How to Build a Brand Strategy for Success
You've got the name, the logo, and the products/services down, so what comes next? Having a well-defined brand can help your business to connect with consumers, gain their trust, and be remembered in your field. Developing a cohesive brand strategy can give you an advantage when it comes to your brand's presence, recognition, and reputation. In fact, the strength of your branding may be the thing that accounts for a consumer's decision to choose you over another brand!
A brand strategy doesn't take much to develop either. In fact, here are 8 simple steps to consider and develop in order to create a strong brand strategy, which should clearly express what your brand is all about and how it can benefit consumers (in comparison to your competitors):
1) Your Mission
Why does your business exist in the first place? What is it that makes you excited about your work every day? Being able to explain why your business was even started can mean more to consumers than you know. When starting to describe your mission, think through two different lenses: the functional and the intentional. The functional describes the tangible ways that you evaluate success for your business (ie, what goals you are reaching in terms of sales and finances). The intentional, on the other hand, evaluates what you want your business to do for the world. Is is there to teach, inspire, or connect? Think about what you are trying to accomplish with your business as a starting point for your brand to build off of.
2) What You Do
When giving an "elevator pitch" about your brand, you should be able to succinctly express what it is that your business does, and why people should care. Start by writing everything you want to say about your brand, and then write each point concisely enough that you can fit it into a sticky-note sized area. Form these points into a brief message that you can use to give a verbal snapshot of your brand.
3) Brand Position Statement
Much like your elevator pitch of what you do, a brand position statement is a brief statement that explains what your brand does and what benefits it gives. Be concise, and find something that you feel expresses exactly how you want people to feel, think, and talk about your brand.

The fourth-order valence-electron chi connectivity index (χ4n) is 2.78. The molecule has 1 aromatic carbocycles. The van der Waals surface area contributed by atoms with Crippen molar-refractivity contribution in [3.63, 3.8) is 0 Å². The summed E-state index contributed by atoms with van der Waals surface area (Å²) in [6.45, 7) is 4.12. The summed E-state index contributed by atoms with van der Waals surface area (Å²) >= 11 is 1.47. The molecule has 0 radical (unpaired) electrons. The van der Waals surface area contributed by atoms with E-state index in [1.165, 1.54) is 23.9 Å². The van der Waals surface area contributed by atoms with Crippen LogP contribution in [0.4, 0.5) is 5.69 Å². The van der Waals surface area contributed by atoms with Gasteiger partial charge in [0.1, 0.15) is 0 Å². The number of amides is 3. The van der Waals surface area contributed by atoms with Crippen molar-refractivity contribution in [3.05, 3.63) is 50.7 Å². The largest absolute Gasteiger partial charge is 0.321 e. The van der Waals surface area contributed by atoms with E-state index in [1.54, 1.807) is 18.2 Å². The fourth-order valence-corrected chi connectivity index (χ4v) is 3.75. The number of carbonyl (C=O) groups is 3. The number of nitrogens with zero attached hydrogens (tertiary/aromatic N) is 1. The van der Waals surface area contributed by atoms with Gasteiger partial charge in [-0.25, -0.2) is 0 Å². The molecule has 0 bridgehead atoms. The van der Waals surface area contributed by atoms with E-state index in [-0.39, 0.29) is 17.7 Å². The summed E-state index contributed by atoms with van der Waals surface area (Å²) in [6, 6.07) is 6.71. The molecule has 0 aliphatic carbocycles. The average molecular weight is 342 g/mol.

4) Brand Promise
Companies use brand promises to give customers an expectation of what they will experience with your brand. It also gives employees a guide for how to be consistent in interactions with all consumers. A brand promise sets realistic expectations for what is within your business's scope, and communicates to consumers what to expect from the products and services you are offering.
5) Unique Selling Proposition
How do you differ from other businesses and how does this benefit the consumer? This is not just about listing what you do and the benefits of your products, but looking deeply at how your approach to your business meets specific needs of consumers in ways that other brands may not. Try listing the features and benefits of your products and services to find key features that cannot be imitated elsewhere. Then use these features to explain what exactly is in it for consumers should they choose to work with you.
6) Proof of Value
Telling consumers about your brand is a good starting place, but at some point, they will want to see proof of how awesome you are. Just like in a job interview, find examples that highlight your abilities and work you have done, making sure to stay factual and accurate. Not only that, but you can explain the process that went into certain jobs so people get a better sense of how you work and can feel transparency in the process. Reviews and referrals are also a great way to build trust and evidence to the good work that your brand does.
7) Tone of Voice
The tone of voice that you use in all communications (in person, on the phone, in writing, etc) reflects the personality of your brand, which can help you stand out among the crowd or connect to your audience in a new way. The tone of your messaging is therefore an important part of brand strategy. Understanding your audience and the way they talk is a great place to start, and reaching out to others to get feedback on what you brand sounds like versus how you want it to sound is another method of developing a strong and consistent brand voice to get the vibe of your brand across clearly.
To wrap up your strategy, think about a tagline: a phrase about the foundational idea or concept behind your business, which gives people both in and out of your industry something to think about. Make it short, sweet, and to the point, but also try to use your words to imply some sort of brand benefit. A solid tagline will often present the most important truth about your company that you feel consumers should know.
Now that you've got the basic building blocks for creating a brand strategy, you can use these steps to get creative and build a brand made for success. Outlining your thoughts through brainstorming for each step before paring things down to be more succinct is a strategy you may find useful, or you may find that you are able to answer each question and fill in each blank right off the bat! Whatever the case, your brand will soon be ready to make a big impression.
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